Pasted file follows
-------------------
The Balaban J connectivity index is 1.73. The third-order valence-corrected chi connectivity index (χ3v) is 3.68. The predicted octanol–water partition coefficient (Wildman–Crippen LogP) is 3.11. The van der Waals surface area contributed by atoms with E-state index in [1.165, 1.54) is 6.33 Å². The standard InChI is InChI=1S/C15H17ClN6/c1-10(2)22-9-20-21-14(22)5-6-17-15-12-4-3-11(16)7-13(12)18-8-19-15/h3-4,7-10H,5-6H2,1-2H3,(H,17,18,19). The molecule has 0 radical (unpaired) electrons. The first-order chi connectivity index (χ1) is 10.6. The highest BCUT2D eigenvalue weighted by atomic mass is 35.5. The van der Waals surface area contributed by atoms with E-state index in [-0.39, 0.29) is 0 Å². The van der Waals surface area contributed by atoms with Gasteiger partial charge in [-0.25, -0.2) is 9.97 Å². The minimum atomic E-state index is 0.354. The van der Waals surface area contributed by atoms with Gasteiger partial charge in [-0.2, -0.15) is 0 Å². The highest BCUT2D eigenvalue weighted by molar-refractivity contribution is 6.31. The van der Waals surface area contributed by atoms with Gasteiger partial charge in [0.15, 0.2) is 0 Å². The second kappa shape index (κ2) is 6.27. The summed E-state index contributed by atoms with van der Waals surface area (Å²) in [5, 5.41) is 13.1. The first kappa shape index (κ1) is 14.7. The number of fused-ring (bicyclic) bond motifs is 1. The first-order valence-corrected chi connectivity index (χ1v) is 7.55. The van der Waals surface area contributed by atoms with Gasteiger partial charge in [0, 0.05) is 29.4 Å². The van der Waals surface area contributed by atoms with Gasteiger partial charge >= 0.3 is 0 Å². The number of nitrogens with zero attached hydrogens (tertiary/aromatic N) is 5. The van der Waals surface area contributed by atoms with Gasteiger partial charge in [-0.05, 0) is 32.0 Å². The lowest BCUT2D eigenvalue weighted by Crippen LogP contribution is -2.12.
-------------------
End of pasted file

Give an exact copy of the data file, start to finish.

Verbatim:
The Balaban J connectivity index is 1.73. The third-order valence-corrected chi connectivity index (χ3v) is 3.68. The predicted octanol–water partition coefficient (Wildman–Crippen LogP) is 3.11. The van der Waals surface area contributed by atoms with E-state index in [1.165, 1.54) is 6.33 Å². The standard InChI is InChI=1S/C15H17ClN6/c1-10(2)22-9-20-21-14(22)5-6-17-15-12-4-3-11(16)7-13(12)18-8-19-15/h3-4,7-10H,5-6H2,1-2H3,(H,17,18,19). The molecule has 0 radical (unpaired) electrons. The first-order chi connectivity index (χ1) is 10.6. The highest BCUT2D eigenvalue weighted by atomic mass is 35.5. The van der Waals surface area contributed by atoms with E-state index in [-0.39, 0.29) is 0 Å². The van der Waals surface area contributed by atoms with Gasteiger partial charge in [-0.25, -0.2) is 9.97 Å². The minimum atomic E-state index is 0.354. The van der Waals surface area contributed by atoms with Gasteiger partial charge in [-0.2, -0.15) is 0 Å². The highest BCUT2D eigenvalue weighted by molar-refractivity contribution is 6.31. The van der Waals surface area contributed by atoms with Gasteiger partial charge in [0.15, 0.2) is 0 Å². The second kappa shape index (κ2) is 6.27. The summed E-state index contributed by atoms with van der Waals surface area (Å²) in [5, 5.41) is 13.1. The first kappa shape index (κ1) is 14.7. The number of fused-ring (bicyclic) bond motifs is 1. The first-order valence-corrected chi connectivity index (χ1v) is 7.55. The van der Waals surface area contributed by atoms with Gasteiger partial charge in [0, 0.05) is 29.4 Å². The van der Waals surface area contributed by atoms with Gasteiger partial charge >= 0.3 is 0 Å². The number of nitrogens with zero attached hydrogens (tertiary/aromatic N) is 5. The van der Waals surface area contributed by atoms with Gasteiger partial charge in [-0.05, 0) is 32.0 Å². The lowest BCUT2D eigenvalue weighted by Crippen LogP contribution is -2.12.